My introduction is long, but it has much hitherto unpublished information to present that helps to set the Kirana and the Kiranavrtti in a con-' etc; The introduction first presents new evidence that I have come across;; Sgt Ramakantha II’s spiritual lineage (a solitary manuscript of the workif 3 previously unknown disciple), about his oeuvre (Ramakantha II’s extent works are here arranged in a plausible order of composition, and references to lost works are discussed), about where and when he wrote, and about an influential theological innovation of his expounded in the Kiranavrtti (his resolution of the problem of two conflicting doctrines concerning divine grace). The introduction next attempts to establish which among the many Siddhantas surviving can be proved to be early. I airing the limits of the early canon is necessary because fundamental Changes within the Saiva Siddhanta evidently did not just effect post-scriptural exegetes: tantras of the Saiva Siddhanta were modified, added to or wholly rewritten, often retaining the names of ancient works. After drawing up the small list of extant Siddhantas (most of them as yet unpublished ) that can be proved to predate Ramakantha II, the introduction discusses certain features of their structure, language, and doctrine, with view to attempting a relative chronology of the early canon and locating the Kirsana within it. There follow descriptions of the sources used and methods followed for the constitution of the text.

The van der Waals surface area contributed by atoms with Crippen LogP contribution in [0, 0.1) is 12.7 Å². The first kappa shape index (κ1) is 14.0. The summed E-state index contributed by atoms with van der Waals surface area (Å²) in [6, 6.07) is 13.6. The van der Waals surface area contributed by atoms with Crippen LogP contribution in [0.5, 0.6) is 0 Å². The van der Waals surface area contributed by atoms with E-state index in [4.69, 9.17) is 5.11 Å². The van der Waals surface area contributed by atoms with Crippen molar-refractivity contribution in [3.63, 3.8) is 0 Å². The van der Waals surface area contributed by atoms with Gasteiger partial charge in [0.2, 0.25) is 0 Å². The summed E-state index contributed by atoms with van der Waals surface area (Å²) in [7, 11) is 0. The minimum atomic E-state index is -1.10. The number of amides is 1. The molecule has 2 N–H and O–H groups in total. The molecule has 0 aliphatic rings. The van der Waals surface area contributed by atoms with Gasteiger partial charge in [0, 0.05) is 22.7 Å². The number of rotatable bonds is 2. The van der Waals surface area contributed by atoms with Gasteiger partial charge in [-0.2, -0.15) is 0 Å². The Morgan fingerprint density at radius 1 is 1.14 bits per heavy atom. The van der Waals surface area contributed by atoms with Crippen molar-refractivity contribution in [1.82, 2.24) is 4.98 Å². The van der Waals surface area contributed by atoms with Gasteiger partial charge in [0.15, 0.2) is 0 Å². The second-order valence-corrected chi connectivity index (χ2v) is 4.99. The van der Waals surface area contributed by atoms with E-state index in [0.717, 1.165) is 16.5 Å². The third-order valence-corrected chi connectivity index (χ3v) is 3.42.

An edition and translation of the first three out of the six chapters of the Kiranavrtti here presented was submitted as a doctoral thesis at the University of Oxford in November 1995. That thesis, from which this book has expanded, could not have been achieved without an enormous amount of help, Before all others I should like to thank four people in particular: my supervisor, Professor Alexis Sanderson, Spalding Professor of Eastern Religions and Ethics at All Souls College, Oxford, who has been unfailingly generous both with his scant time and with his vast knowledge; Dr. Harunaga Isaacson, who from start to finish has helped and encourage din every way possible and been a tireless proof-reader (though few are marked, his corrections—of major as well as minor flaws—pervade every part of the book); Dr. Jurgen Hanneder, my friend and fellow student of Saivism, whose stimulating company I enormously enjoyed while he was in England editing the Malinivijayavartitka; and Dr. Francois Grimal of the Ecole francaise d’Extreme—Orient, for his remarkable generosity and kindness to me over the last years and because he suggested to me that I study as an allocataire de recherché at the French Institute of Pondicherry, which, apart from its other merits, houses the greatest collection of Saiddhantika manuscripts in the world.